My post about the sushi restaurant in Tokyo where Barack Obama and Shinzo Abe had a dinner last night. Sukiyabashi Jiro is one of the best sushi restaurants in Tokyo and, without any question, the most famous in the world thanks to the documentary Jiro Dreams of Sushi. According to the Wall Street Journal, the two heads of state had a presidential treatment as their dinner lasted for one and a half hour, 3 times longer than a meal normally lasts at Sukiyabashi Jiro. ( Most of the ” regular” people are out after 25-30 min…)
Those who have ever been eating out in Tokyo might know the difference between “Sukiyabashi Jiro Ginza” (Tsukamoto Sogyo Building, B1F. 4-2-15, Ginza, Chuo-ku, Tokyo, tel. 03-3535-3600), 3 Michelin stars and “Sukiyabashi Jiro Roppongi” (2*). You can quite easily get a booking at the latter, while if you are gaijin, a foreigner who doesn’t speak Japanese, you have little chance of getting a reservation at Sukiyabashi Jiro Ginza. And you shouldn’t even try walking in as you will be most likely turned away.If you do want to eat sushi made by the hands of the “Japan’s living national treasure”, 86 year old sushi master Jiro Ono, you must speak Japanese or be accompanied by a fluent Japanese speaker. Claims of rude service and even foreigners discrimination at Sukiyabashi Jiro Ginza have been surfacing on the internet. Therefore I was a little nervous before going there, especially that the night before I read about Andy Hayler’s unfortunate experience. In fact, I was treated really nice and it was one of my best sushi experiences in Tokyo ever.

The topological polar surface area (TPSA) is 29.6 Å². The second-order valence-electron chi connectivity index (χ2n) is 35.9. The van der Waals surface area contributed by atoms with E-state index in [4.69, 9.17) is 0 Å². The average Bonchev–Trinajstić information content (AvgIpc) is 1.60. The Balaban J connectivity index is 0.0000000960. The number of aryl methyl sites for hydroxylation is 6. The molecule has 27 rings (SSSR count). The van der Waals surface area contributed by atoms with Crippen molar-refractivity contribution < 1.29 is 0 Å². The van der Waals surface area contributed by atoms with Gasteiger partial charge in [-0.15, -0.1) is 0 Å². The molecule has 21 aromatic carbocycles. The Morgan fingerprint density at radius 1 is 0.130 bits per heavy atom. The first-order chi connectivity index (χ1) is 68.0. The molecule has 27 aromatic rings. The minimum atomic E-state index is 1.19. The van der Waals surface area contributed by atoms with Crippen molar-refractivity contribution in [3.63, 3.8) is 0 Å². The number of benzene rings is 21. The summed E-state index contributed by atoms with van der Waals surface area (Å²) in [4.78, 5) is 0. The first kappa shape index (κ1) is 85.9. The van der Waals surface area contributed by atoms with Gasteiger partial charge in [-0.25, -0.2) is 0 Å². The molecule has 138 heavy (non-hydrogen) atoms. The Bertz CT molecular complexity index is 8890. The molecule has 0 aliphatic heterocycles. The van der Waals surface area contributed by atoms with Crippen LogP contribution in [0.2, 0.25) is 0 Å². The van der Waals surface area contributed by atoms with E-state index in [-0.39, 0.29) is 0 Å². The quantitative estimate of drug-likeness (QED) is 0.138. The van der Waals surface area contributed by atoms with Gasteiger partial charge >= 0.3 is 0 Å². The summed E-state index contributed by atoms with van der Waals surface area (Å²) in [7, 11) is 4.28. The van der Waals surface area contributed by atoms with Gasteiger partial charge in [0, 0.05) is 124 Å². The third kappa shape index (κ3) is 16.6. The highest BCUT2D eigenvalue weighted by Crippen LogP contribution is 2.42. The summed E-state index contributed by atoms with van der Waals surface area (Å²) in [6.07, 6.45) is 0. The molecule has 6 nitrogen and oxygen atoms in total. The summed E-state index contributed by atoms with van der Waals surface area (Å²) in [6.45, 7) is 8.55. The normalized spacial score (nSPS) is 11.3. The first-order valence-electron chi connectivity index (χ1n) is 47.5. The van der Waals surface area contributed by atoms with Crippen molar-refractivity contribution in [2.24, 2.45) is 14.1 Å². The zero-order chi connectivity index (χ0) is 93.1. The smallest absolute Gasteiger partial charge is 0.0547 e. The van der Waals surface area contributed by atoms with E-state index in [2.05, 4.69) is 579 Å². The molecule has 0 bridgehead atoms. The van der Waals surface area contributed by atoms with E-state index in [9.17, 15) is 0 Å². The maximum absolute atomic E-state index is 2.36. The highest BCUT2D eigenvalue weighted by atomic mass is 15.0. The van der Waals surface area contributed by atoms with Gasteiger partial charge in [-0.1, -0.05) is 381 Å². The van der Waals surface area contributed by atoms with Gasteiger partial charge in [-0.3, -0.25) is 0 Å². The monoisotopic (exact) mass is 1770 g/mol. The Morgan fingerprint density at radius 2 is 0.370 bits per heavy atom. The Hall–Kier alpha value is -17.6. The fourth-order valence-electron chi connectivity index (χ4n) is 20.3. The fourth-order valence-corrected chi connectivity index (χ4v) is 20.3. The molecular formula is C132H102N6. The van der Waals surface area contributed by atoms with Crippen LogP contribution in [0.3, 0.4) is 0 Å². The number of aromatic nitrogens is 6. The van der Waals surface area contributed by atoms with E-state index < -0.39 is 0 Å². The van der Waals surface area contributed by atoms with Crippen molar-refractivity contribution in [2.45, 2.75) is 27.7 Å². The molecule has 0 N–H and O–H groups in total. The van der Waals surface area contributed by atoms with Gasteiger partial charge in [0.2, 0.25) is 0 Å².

But first of all, how I got the reservation. The lunch for one was reserved by my Japanese friend. As I understood, the biggest Sukiyabashi Jiro reservation person concern was that I might not show up. (Let’s be fair, this happens in Europe or the US, people just don’t bother to cancel their bookings.) Once my friend guaranteed via her company that the cost of the lunch (31 500 Yen, the same price as dinner ) would be covered anyway, I got the confirmation. Back to the basement next door to the Gap store in Ginza. When I entered the tiny, only ten places restaurant I was greeted by a lady ( who took my coat) and one of the Jiro Ono’s assistants. I was expecting icy expressions on everybody’s face, but that was not the case. The lady greeted me with a smile, so as the first assistant of Jiro Ono and Ono’s son Yoshikazu Ono.
The first thing the assistant asked me was if there was something I don’t eat. I don’t eat eel, I said in my poor Japanese. Almost immediately after I got my first sushi (which I will describe later in this post). The intervals between each sushi piece were very short, 20 sushi meal took about half an hour. (According to the Michelin Tokyo guide ” one shouldn’t be surprised to be finished within 30 minutes”). Jiro Ono’s work discipline is incredible, once he is behind the counter, he operates like a Swiss watch. At one point, the son of Jiro Ono asked me where I was from. I said that I am originally from Lithuania. “So you must speak Russian, then”, – he answered in Russian. Suddenly the communication got a lot easier as I do speak Russian a little bit. And Yoshikazu Ono san , and Jiro Ono san were relaxed, pleasant and eager to chat. They didn’t seem to be bothered at all about my basic Japanese or about me taking pictures of the sushi. Jiro Ono san even tried to place sushi in a way so it looks more flattering in front of the camera. Without any hesitation, he agreed to take pictures together and before leaving personally gave me the little menu with all the fish I had. Speaking of the sushi, one thing that struck me was the sourness of the rice; it was much more vinegared than at other top Tokyo sushi restaurants I’ve been. The fish quality was amazing and I did eat the eel nigiri after all. Jiro san insisted I should try it and I just couldn’t say no to the legendary sushi master. (Actually, I find eel very tasty, I don’t eat it purely because of psychological reasons.) Lunch at Sukiyabashi Jiro Ginza was a lifetime experience and I can’t wait to see “Jiro dreams of sushi” , a documentary about the man who has been making sushi since he was nine yet never ceases to search for perfection.